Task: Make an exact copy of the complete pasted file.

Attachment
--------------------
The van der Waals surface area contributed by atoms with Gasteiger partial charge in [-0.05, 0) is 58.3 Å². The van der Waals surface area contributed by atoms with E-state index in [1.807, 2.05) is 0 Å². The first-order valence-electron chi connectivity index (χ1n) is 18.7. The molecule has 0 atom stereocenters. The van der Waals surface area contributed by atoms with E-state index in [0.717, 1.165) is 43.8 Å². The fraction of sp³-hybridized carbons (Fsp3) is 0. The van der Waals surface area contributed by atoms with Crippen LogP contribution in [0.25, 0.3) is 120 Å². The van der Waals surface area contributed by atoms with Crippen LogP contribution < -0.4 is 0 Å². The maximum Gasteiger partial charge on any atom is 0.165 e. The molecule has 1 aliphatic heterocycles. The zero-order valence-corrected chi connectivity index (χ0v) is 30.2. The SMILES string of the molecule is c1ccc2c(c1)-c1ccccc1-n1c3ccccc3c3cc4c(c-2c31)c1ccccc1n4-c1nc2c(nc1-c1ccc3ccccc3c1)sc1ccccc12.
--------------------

The van der Waals surface area contributed by atoms with Gasteiger partial charge in [-0.05, 0) is 58.3 Å². The van der Waals surface area contributed by atoms with E-state index in [1.807, 2.05) is 0 Å². The first-order valence-electron chi connectivity index (χ1n) is 18.7. The molecule has 0 atom stereocenters. The van der Waals surface area contributed by atoms with E-state index in [0.717, 1.165) is 43.8 Å². The fraction of sp³-hybridized carbons (Fsp3) is 0. The van der Waals surface area contributed by atoms with Crippen LogP contribution in [0.25, 0.3) is 120 Å². The van der Waals surface area contributed by atoms with Crippen LogP contribution < -0.4 is 0 Å². The maximum Gasteiger partial charge on any atom is 0.165 e. The molecule has 1 aliphatic heterocycles. The zero-order valence-corrected chi connectivity index (χ0v) is 30.2. The SMILES string of the molecule is c1ccc2c(c1)-c1ccccc1-n1c3ccccc3c3cc4c(c-2c31)c1ccccc1n4-c1nc2c(nc1-c1ccc3ccccc3c1)sc1ccccc12.